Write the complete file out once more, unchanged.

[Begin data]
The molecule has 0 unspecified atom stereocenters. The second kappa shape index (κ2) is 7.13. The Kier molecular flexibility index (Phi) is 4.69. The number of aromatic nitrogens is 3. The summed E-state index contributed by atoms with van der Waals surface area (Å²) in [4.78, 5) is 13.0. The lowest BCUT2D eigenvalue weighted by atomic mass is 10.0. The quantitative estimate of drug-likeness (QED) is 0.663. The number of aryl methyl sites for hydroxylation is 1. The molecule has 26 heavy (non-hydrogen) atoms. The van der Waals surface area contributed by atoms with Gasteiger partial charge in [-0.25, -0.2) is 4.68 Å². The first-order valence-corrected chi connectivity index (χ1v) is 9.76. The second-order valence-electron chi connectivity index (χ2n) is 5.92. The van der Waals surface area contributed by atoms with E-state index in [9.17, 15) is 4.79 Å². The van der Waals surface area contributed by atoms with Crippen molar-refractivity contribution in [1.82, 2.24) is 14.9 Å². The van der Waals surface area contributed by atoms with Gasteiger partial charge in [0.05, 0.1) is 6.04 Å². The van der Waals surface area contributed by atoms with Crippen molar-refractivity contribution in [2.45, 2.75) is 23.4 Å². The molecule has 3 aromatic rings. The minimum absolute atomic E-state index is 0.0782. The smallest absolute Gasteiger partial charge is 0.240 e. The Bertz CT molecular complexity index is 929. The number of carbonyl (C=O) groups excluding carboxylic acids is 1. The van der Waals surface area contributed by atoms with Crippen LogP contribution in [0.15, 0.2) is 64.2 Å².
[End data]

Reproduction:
The molecule has 0 unspecified atom stereocenters. The second kappa shape index (κ2) is 7.13. The Kier molecular flexibility index (Phi) is 4.69. The number of aromatic nitrogens is 3. The summed E-state index contributed by atoms with van der Waals surface area (Å²) in [4.78, 5) is 13.0. The lowest BCUT2D eigenvalue weighted by atomic mass is 10.0. The quantitative estimate of drug-likeness (QED) is 0.663. The number of aryl methyl sites for hydroxylation is 1. The molecule has 26 heavy (non-hydrogen) atoms. The van der Waals surface area contributed by atoms with Gasteiger partial charge in [-0.25, -0.2) is 4.68 Å². The first-order valence-corrected chi connectivity index (χ1v) is 9.76. The second-order valence-electron chi connectivity index (χ2n) is 5.92. The van der Waals surface area contributed by atoms with E-state index in [9.17, 15) is 4.79 Å². The van der Waals surface area contributed by atoms with Crippen molar-refractivity contribution in [1.82, 2.24) is 14.9 Å². The van der Waals surface area contributed by atoms with Gasteiger partial charge in [0.05, 0.1) is 6.04 Å². The van der Waals surface area contributed by atoms with Crippen molar-refractivity contribution in [2.45, 2.75) is 23.4 Å². The molecule has 3 aromatic rings. The minimum absolute atomic E-state index is 0.0782. The smallest absolute Gasteiger partial charge is 0.240 e. The Bertz CT molecular complexity index is 929. The number of carbonyl (C=O) groups excluding carboxylic acids is 1. The van der Waals surface area contributed by atoms with Crippen LogP contribution in [0.15, 0.2) is 64.2 Å².